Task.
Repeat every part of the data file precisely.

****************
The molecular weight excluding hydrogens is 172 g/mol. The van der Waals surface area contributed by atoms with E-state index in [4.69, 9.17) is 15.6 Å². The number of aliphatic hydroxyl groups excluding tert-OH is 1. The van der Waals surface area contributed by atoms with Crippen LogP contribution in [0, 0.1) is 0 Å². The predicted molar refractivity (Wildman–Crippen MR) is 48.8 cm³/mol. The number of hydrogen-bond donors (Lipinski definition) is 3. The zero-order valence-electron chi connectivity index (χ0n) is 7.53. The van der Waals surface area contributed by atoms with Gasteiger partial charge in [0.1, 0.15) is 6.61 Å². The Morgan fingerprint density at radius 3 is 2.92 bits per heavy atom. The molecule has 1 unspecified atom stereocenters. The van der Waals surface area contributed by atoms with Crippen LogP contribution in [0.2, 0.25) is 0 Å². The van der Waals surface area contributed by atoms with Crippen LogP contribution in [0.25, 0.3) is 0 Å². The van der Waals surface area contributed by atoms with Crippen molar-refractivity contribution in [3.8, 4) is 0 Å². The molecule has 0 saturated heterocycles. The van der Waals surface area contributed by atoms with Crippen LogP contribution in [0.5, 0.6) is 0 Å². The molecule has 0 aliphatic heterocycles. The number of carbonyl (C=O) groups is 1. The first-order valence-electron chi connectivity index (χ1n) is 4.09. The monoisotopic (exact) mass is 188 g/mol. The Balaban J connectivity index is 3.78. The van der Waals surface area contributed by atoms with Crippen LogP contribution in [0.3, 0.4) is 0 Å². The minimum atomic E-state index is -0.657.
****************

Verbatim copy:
The molecular weight excluding hydrogens is 172 g/mol. The van der Waals surface area contributed by atoms with E-state index in [4.69, 9.17) is 15.6 Å². The number of aliphatic hydroxyl groups excluding tert-OH is 1. The van der Waals surface area contributed by atoms with Crippen LogP contribution in [0, 0.1) is 0 Å². The predicted molar refractivity (Wildman–Crippen MR) is 48.8 cm³/mol. The number of hydrogen-bond donors (Lipinski definition) is 3. The zero-order valence-electron chi connectivity index (χ0n) is 7.53. The van der Waals surface area contributed by atoms with Gasteiger partial charge in [0.1, 0.15) is 6.61 Å². The Morgan fingerprint density at radius 3 is 2.92 bits per heavy atom. The molecule has 1 unspecified atom stereocenters. The van der Waals surface area contributed by atoms with Crippen LogP contribution in [0.2, 0.25) is 0 Å². The van der Waals surface area contributed by atoms with Crippen LogP contribution in [0.25, 0.3) is 0 Å². The van der Waals surface area contributed by atoms with Crippen molar-refractivity contribution in [3.8, 4) is 0 Å². The molecule has 0 saturated heterocycles. The van der Waals surface area contributed by atoms with Crippen LogP contribution in [0.5, 0.6) is 0 Å². The molecule has 0 aliphatic heterocycles. The number of carbonyl (C=O) groups is 1. The first-order valence-electron chi connectivity index (χ1n) is 4.09. The monoisotopic (exact) mass is 188 g/mol. The Balaban J connectivity index is 3.78. The van der Waals surface area contributed by atoms with Crippen LogP contribution in [0.3, 0.4) is 0 Å². The minimum atomic E-state index is -0.657.